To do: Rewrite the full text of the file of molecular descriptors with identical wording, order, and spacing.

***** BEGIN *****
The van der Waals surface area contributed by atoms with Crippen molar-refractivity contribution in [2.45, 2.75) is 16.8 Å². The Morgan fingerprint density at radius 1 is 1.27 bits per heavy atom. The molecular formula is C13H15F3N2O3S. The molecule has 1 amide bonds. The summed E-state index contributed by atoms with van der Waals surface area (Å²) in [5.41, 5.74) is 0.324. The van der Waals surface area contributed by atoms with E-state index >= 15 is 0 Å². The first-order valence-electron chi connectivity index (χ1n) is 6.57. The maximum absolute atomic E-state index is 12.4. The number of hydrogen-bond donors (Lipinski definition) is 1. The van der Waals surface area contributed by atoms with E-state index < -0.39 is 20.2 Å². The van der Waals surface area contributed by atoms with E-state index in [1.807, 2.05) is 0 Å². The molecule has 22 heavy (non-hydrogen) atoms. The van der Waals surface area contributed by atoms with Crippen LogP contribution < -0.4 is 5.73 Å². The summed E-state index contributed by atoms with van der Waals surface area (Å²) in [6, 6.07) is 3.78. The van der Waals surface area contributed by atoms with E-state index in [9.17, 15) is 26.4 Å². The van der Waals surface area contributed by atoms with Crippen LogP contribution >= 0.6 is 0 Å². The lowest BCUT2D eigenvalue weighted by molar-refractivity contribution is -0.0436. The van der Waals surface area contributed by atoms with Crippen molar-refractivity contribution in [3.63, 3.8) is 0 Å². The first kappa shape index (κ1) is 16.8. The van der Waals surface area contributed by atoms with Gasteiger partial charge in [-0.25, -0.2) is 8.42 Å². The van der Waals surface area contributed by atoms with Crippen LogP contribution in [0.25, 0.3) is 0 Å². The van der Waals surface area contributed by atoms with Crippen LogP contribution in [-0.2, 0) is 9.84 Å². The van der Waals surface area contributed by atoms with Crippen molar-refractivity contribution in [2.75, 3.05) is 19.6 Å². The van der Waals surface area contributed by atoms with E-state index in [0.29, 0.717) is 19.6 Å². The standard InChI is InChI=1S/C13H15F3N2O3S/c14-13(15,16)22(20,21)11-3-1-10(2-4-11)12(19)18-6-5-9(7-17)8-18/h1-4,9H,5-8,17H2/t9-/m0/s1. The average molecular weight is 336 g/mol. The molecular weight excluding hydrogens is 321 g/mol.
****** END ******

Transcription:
The van der Waals surface area contributed by atoms with Crippen molar-refractivity contribution in [2.45, 2.75) is 16.8 Å². The Morgan fingerprint density at radius 1 is 1.27 bits per heavy atom. The molecular formula is C13H15F3N2O3S. The molecule has 1 amide bonds. The summed E-state index contributed by atoms with van der Waals surface area (Å²) in [5.41, 5.74) is 0.324. The van der Waals surface area contributed by atoms with E-state index >= 15 is 0 Å². The first-order valence-electron chi connectivity index (χ1n) is 6.57. The maximum absolute atomic E-state index is 12.4. The number of hydrogen-bond donors (Lipinski definition) is 1. The van der Waals surface area contributed by atoms with E-state index < -0.39 is 20.2 Å². The van der Waals surface area contributed by atoms with E-state index in [1.807, 2.05) is 0 Å². The molecule has 22 heavy (non-hydrogen) atoms. The van der Waals surface area contributed by atoms with Crippen LogP contribution < -0.4 is 5.73 Å². The summed E-state index contributed by atoms with van der Waals surface area (Å²) in [6, 6.07) is 3.78. The van der Waals surface area contributed by atoms with E-state index in [9.17, 15) is 26.4 Å². The van der Waals surface area contributed by atoms with Crippen LogP contribution >= 0.6 is 0 Å². The lowest BCUT2D eigenvalue weighted by molar-refractivity contribution is -0.0436. The van der Waals surface area contributed by atoms with Crippen molar-refractivity contribution in [3.63, 3.8) is 0 Å². The first kappa shape index (κ1) is 16.8. The van der Waals surface area contributed by atoms with Gasteiger partial charge in [-0.25, -0.2) is 8.42 Å². The van der Waals surface area contributed by atoms with Crippen LogP contribution in [0.25, 0.3) is 0 Å². The van der Waals surface area contributed by atoms with Crippen LogP contribution in [-0.2, 0) is 9.84 Å². The van der Waals surface area contributed by atoms with Crippen molar-refractivity contribution in [2.75, 3.05) is 19.6 Å². The van der Waals surface area contributed by atoms with E-state index in [0.29, 0.717) is 19.6 Å². The standard InChI is InChI=1S/C13H15F3N2O3S/c14-13(15,16)22(20,21)11-3-1-10(2-4-11)12(19)18-6-5-9(7-17)8-18/h1-4,9H,5-8,17H2/t9-/m0/s1. The average molecular weight is 336 g/mol. The molecular weight excluding hydrogens is 321 g/mol.